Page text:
On a roll, Liz revs it up: “Quitting helps the terrorists… The terrorists are counting on us to lose our will and retreat under pressure. We’re in danger of proving them right.”
Switching to a Cassandra font, she writes: “Beware the polls.” (A phrase heard often, these days, in the White House.)
“In November the American people expressed serious concerns about Iraq - and about Republican corruption and scandals. They did not say that they want us to lose this war. They did not say that they want us to allow Iraq to become a base for al-Qaeda to conduct global terrorist operations. They did not say that they would rather we fight the terrorists here at home. Until you see a poll that asks those questions, don’t use election results as an excuse to retreat.”
This amazing brand of batshit logic is coming from a lawyer, no less.
She then praises our compadres in the “broader war.” “Brave activists are also standing with us, fighting for freedom of speech, freedom of religion, the empowerment of women. They risk their lives every day to defeat the forces of terrorism. They can’t win without us, and many of them won’t continue to fight if they believe we’re abandoning them. Politicians urging America to quit in Iraq should explain how we win the war on terrorism once we’ve scared all of our allies away.”
Give me a minute, here, to uncross my eyes. Okay, the brave activists won’t be brave anymore if we’re not there urging them to swagger. And, if we pull out of Iraq, it will scare our allies away. Wait! We still have allies?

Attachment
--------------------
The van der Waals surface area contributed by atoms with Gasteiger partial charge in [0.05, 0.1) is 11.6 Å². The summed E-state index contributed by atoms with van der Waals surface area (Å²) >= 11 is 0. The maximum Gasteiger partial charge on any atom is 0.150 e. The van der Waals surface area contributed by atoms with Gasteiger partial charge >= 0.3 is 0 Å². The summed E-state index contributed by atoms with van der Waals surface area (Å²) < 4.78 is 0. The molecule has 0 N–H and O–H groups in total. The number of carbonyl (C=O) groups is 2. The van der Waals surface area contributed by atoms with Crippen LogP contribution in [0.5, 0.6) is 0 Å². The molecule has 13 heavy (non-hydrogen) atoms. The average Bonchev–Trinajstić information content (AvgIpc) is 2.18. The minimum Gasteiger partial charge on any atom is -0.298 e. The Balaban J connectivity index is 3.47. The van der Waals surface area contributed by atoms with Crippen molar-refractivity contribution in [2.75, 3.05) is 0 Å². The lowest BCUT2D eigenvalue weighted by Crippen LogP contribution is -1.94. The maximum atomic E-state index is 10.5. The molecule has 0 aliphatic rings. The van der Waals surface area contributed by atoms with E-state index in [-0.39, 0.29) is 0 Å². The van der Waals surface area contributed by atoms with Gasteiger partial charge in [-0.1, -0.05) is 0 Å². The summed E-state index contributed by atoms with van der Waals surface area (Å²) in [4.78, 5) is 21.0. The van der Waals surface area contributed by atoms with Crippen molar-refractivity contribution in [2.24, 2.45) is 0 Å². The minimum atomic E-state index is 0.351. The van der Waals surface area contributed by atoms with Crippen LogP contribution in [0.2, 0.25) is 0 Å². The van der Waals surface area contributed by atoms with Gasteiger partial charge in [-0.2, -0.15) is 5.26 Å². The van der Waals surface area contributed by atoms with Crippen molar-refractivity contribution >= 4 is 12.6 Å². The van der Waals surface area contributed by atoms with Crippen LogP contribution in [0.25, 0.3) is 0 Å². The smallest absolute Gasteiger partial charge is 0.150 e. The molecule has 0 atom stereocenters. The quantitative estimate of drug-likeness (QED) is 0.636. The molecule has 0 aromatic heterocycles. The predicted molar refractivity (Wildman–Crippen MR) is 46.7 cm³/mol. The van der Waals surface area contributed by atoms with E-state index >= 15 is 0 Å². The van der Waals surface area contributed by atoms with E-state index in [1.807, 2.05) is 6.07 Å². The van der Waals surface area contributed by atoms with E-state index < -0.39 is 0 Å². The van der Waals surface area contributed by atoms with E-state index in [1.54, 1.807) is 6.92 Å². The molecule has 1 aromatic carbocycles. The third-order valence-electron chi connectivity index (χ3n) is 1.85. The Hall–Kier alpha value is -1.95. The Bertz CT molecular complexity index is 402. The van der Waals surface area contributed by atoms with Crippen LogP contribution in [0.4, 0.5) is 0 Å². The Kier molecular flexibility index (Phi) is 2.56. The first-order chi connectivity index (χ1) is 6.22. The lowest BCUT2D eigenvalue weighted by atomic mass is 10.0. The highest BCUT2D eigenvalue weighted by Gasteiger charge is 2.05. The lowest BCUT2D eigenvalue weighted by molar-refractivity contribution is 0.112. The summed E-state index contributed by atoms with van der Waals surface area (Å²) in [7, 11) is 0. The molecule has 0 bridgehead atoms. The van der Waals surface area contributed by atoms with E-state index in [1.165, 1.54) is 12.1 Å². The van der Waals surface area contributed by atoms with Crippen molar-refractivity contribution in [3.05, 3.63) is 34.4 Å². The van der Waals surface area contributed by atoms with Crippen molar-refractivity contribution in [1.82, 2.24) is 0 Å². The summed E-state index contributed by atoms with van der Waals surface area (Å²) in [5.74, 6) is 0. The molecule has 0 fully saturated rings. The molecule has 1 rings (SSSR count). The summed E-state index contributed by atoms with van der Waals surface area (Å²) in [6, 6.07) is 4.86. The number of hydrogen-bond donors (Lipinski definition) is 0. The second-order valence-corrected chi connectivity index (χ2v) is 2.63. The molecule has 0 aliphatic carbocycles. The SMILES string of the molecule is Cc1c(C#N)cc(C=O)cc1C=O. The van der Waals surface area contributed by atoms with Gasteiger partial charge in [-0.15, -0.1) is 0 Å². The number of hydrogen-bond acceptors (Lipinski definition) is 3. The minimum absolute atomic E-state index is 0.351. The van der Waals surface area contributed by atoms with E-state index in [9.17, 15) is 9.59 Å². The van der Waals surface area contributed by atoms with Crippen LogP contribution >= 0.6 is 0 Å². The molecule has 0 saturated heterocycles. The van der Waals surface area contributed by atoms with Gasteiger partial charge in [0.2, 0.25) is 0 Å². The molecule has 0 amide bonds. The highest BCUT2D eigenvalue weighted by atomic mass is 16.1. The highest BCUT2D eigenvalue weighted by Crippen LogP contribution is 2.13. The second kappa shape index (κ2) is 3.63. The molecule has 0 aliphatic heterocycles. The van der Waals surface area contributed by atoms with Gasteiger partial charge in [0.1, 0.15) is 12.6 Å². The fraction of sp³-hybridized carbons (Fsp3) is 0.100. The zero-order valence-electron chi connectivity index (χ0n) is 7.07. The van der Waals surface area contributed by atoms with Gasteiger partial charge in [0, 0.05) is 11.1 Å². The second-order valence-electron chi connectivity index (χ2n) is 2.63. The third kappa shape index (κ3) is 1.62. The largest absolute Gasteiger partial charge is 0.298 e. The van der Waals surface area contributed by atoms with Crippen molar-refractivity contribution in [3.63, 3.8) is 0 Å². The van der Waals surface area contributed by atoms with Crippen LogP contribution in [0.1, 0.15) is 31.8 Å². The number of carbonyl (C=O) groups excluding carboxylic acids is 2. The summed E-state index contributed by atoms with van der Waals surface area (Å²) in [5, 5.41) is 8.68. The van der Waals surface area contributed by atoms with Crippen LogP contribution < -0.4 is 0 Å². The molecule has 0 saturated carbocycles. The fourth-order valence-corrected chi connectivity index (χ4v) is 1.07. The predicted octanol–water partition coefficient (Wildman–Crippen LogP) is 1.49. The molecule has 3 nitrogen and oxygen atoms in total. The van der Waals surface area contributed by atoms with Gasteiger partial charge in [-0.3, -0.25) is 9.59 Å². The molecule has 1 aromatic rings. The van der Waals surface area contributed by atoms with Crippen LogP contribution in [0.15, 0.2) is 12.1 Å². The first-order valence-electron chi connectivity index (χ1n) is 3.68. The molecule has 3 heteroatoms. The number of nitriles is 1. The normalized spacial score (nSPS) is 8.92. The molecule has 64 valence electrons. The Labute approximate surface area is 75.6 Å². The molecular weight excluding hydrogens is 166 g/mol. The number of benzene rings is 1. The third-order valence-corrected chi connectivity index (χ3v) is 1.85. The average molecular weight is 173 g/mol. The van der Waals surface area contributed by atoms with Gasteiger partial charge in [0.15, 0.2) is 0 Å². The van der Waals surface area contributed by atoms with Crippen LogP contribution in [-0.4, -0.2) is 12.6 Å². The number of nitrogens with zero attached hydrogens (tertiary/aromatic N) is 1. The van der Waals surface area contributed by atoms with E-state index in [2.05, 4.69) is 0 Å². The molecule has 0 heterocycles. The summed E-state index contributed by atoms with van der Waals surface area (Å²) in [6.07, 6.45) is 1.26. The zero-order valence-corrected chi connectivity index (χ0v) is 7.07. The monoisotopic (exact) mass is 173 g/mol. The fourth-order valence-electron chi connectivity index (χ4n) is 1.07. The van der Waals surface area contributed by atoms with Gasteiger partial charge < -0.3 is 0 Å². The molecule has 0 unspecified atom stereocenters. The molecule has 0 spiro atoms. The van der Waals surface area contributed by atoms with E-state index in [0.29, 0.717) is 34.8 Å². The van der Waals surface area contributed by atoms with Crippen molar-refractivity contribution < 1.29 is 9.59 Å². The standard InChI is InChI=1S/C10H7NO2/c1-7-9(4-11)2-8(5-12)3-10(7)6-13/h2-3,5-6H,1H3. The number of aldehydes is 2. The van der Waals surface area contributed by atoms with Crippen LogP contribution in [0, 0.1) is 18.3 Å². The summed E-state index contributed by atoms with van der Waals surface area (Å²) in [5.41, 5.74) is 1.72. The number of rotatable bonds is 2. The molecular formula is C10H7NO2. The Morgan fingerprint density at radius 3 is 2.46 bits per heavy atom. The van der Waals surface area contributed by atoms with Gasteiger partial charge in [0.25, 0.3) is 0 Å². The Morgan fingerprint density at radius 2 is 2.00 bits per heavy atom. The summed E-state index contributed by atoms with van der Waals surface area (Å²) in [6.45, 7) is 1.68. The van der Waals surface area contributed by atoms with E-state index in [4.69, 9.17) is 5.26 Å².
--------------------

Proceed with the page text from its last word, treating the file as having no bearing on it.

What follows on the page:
Launching into “God Bless America” mode, she opines: “No force on Earth — especially not an army of terrorists and insurgents — can defeat our soldiers militarily. American troops will win if we show even one-tenth the courage here at home that they show every day on the battlefield. And by the way, you cannot wish failure on our soldiers’ mission and claim, at the same time, to be supporting the troops. It just doesn’t compute.”
Liz? Ask your Dad and Dubya about showing courage at home during a war. Once you’re done computing that, get back to me.
Then, lighting up her sparklers, she finishes big with: “It’s time for everyone — Republicans and Democrats — to stop trying to find ways for America to quit. Victory is the only option. We must have the fortitude and the courage to do what it takes. In the words of Winston Churchill, we must deserve victory.
“We must be in it to win.”
To call this “propaganda” is an insult to the word itself. Besides, it makes the word “drivel” feel left out.
Now, the interesting thing about Liz is that she’s a cornucopia of vacuousness. Early in 2005, her Dad got her appointed as the Principal Deputy Assistant Secretary of State for Near Eastern Affairs and Coordinator for Broader Middle East and North Africa Initiatives. She also headed up the Iran-Syria Operations Group (ISOG), a unit with the State Department’s Bureau of Near Eastern Affairs. The latter outfit’s goal, to put it bluntly, was to topple the governments of Iran and Syria. (Or bring them democracy or fish sticks or something.)